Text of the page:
Wednesday, September 17, 2014

Breakthrough the Dreaded Square Exercise

 I had a breakthrough of sorts this weekend when I rode Louie. I had had a lesson 3 days prior, and I really focused on what we worked on that day- controlling every step, half halting in the corners and turning on the forehand if he didn't respond.  All the while, working on this square exercise that's perplexed me for 2 years, I think I worked it out for myself during this ride.

As a reminder, the square exercise, according to my original understanding, was an exercise performed at any gait, where you basically ride in a square, asking for a half halt followed by a turn on the forehand at each corner.  Some how this is supposed to make the horse half halt and use their hind end with each corner. 

So here is my basic interpretation/concepts that help me to understand how to use it during my ride... the square exercise is basically the preliminary step to install a "half halt button" on the horse.  when you ask for a half halt, if you don't get an immediate answer, you briefly apply your inside aids (whip, leg, rein) as a correction to say, "hey, wake up, I said half halt/slow down, and you just blew through my aids."  It has to be a quick/abrupt correction, not just pulling the horse in a circle, but getting their front end to stop abruptly while any bit of their remaining momentum is carried out by the hind legs until they come to a near-halt, then you can proceed forward and relax the aids and carry on.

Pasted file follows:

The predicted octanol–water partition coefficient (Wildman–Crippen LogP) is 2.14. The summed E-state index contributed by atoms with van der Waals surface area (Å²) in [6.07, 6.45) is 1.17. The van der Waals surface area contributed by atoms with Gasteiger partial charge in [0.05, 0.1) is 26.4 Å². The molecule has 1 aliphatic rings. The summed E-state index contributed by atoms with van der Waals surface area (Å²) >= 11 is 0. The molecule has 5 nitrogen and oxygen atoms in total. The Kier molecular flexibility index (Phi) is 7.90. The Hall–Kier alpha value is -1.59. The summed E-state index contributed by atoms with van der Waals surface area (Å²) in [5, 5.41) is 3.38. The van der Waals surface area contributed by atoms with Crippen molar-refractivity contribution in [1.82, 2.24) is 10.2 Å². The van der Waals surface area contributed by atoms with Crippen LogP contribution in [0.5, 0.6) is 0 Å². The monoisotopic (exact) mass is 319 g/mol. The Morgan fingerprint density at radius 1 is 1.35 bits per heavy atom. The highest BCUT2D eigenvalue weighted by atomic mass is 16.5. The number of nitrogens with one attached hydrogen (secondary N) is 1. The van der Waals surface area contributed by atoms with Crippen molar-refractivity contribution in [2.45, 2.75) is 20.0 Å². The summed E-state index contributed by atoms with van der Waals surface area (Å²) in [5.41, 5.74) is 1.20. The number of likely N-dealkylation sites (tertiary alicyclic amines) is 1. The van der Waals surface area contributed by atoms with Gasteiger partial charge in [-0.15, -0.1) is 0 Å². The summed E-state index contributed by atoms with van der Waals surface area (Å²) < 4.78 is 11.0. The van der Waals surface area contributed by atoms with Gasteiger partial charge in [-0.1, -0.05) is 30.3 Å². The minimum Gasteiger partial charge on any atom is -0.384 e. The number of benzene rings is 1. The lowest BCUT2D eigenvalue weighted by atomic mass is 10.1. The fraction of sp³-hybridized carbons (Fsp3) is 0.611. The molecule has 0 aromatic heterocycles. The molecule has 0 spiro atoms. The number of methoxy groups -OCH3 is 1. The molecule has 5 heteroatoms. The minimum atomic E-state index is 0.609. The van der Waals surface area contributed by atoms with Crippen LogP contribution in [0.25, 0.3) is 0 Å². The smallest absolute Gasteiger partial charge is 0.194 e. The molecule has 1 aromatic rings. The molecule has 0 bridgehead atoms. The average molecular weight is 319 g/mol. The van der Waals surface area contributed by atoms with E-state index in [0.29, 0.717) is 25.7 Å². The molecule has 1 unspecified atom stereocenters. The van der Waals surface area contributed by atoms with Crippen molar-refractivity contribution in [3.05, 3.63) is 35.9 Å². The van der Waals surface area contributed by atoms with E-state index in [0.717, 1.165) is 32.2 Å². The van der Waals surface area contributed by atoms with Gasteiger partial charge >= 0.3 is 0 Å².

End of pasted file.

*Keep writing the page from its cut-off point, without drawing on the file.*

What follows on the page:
If you do it frequently- like 4 times in every circle, they come to expect that they could be asked to stop at any moment and they start moving about under much more control.  After a few corrections, they start to feel those inside aids when you start to ask for your half halt (core becoming still, inside leg (well both legs, but more inside), inside rein) and they start to automatically half halt because they know the correction is coming if they don't slow down, rebalance, and stay with you.  Eventually, you can go around and use a more subtle core contraction/stilling of the seat with a little bit of leg (seems that applying more inside leg gets the desired response) and closing the inside hand just slightly and they offer the half halt with much less drama.  So basically, the correction (quick turn on the forehand) results from an exaggerated form of the cue for the half halt.

I worked on this at the walk for a long time, then the trot for a while until he seemed really responsive on both sides, then I tried it at the canter (only half halting about 3 times per circle instead of my usual 4- it's just tough to do it every other stride for starters) and we had some really great half halts!  Especially at the canter, he felt the inside leg and just rebalanced and slowed down beautifully.  I then used it to do my downward transition, and while it wasn't great, it was a lot less rushy/trotting/falling down than normal. 

So, I'm not sure if I've got the right interpretation of the exercise, but after 2 years I think I finally understand it.  The square exercise installs the "half halt button" by showing them a very mild form of the same aids (inside leg, core, inside rein) that would be used to quickly stop their front end in the turn on the forehand. 

not sure if it's right, but worked well for us!  Success!